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Northeast Goes From Record Lows to Record Highs in Four Days as Temperatures Rise More Than 60 Degrees
Published: February 7, 2019
Parts of the East that saw record-low temperatures last Wednesday and Thursday set record highs early this week, and more record warmth is likely through Thursday in areas that were shivering less than a week ago.
Lows were in the single digits above and below zero last Wednesday and Thursday morning across much of the Northeast, which set or tied daily record lows in some cities.
Buffalo, New York, tied its daily record low of minus 3 last Wednesday. Mansfield, Ohio, set daily record lows last Wednesday and Thursday with temperatures of minus 10 and minus 7, respectively. Philadelphia's low of 7 degrees last Wednesday also set a record low for the date.
Fast-forward four or five days and it was a much different story.
Daily record highs were set or tied in more than a dozen cities in the Northeast Monday afternoon as temperatures soared into the 50s and 60s.
Buffalo, New York (59 degrees); Manchester, New Hampshire (62 degrees); Mansfield, Ohio (58 degrees); Syracuse, New York (61 degrees); and Scranton, Pennsylvania (59 degrees), were among the cities that matched or exceeded record highs for Feb. 4.
What's more astounding is that Monday's high temperatures were more than 60 degrees higher than the low temperatures just four days prior.
Mansfield, Ohio, went from a low of minus 7 last Thursday to a high of 58 degrees Monday, a temperature rise of 65 degrees.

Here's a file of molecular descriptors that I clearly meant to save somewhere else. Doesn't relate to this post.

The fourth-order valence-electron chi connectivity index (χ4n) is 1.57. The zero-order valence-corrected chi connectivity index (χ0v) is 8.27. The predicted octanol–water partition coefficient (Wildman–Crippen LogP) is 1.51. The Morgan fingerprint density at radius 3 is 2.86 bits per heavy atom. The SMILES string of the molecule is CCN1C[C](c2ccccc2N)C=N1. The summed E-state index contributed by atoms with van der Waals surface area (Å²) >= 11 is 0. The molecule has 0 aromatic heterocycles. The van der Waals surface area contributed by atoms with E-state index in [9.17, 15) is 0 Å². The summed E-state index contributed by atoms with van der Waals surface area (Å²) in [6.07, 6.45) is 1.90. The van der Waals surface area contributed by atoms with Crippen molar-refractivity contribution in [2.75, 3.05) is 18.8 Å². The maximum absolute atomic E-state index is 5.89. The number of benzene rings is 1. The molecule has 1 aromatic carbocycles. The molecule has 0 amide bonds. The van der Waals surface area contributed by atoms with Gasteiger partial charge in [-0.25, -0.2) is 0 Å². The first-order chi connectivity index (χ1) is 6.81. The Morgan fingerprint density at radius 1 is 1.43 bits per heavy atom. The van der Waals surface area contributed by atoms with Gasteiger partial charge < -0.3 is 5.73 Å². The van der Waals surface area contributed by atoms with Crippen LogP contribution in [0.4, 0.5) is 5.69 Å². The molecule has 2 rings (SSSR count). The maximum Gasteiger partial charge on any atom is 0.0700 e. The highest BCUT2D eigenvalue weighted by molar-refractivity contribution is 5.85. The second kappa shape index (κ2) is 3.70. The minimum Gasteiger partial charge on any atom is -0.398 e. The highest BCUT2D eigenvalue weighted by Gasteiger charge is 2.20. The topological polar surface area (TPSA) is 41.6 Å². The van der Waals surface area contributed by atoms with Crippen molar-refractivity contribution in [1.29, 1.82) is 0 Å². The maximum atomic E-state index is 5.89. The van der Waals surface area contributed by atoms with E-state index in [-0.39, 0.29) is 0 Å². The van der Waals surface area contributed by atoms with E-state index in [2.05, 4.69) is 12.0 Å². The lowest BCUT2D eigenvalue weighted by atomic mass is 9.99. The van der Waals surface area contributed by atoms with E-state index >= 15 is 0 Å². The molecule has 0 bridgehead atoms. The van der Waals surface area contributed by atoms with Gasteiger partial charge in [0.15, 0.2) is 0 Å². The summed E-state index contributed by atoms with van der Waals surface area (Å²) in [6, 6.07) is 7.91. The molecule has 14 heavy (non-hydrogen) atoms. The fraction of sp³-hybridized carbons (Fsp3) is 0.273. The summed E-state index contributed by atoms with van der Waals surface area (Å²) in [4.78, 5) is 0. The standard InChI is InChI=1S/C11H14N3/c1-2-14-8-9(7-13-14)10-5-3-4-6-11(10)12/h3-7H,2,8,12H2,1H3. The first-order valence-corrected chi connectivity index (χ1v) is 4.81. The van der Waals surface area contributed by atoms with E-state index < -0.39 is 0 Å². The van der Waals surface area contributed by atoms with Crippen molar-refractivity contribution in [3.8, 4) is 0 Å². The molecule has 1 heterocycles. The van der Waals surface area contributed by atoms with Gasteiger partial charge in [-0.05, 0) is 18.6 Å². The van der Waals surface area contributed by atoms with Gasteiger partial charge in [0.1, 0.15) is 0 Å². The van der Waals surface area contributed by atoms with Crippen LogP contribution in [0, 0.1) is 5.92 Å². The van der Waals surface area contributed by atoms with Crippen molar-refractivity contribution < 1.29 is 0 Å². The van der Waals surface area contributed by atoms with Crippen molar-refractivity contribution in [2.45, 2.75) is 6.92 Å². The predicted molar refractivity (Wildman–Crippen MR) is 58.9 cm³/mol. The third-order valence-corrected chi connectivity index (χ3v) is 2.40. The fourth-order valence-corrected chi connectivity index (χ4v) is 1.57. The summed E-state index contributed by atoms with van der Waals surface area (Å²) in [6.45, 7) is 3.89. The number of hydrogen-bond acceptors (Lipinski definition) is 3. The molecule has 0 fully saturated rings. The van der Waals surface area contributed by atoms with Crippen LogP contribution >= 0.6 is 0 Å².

Scranton, Pennsylvania, was 64 degrees warmer Monday afternoon (59 degrees) than last Thursday morning (minus 5 degrees).
Syracuse, New York, saw a temperature rise of 63 degrees over that four-day span, from minus 2 last Thursday to 61 degrees Monday.
At least two dozen more daily record highs were set in parts of the East on Tuesday.
Tuesday afternoon, Boston tied its daily record high for the date of 65 degrees. Portland, Maine, crushed its daily record high for the date of 51 degrees as temperatures soared to 62 degrees. Washington D.C. reached 74 degrees Tuesday, breaking the old daily record high of 70 degrees.
Boston's high on Tuesday was 60 degrees warmer than its low of 5 degrees last Thursday. Washington D.C. topped out 64 degrees warmer on Tuesday than its low of 10 degrees from last Thursday.
This warm February weather is expected to continue in the South and East into Thursday due to a northward bulge in the jet stream over the eastern United States.
Many locations will see temperatures 15 to 30 degrees above average in the South, Ohio Valley and East. Highs will climb into the 50s as far north as the Mason-Dixon line, with lower 60s as far north as Washington D.C. On Thursday, 70-degree temperatures could push as far northward as West Virginia.
Dozens of daily record highs and record-warm low temperatures could be tied or broken across the South and East through Thursday.
Temperatures will turn colder Friday into the weekend, but are expected to be within a few degrees of average for early February.
This will not be an arctic blast like the one experienced last week, but it most certainly won't be as warm as it is now, so try to get outdoors on your lunch break while the spring-like weather is still here.
The Weather Company’s primary journalistic mission is to report on breaking weather news, the environment and the importance of science to our lives. This story does not necessarily represent the position of our parent company, IBM.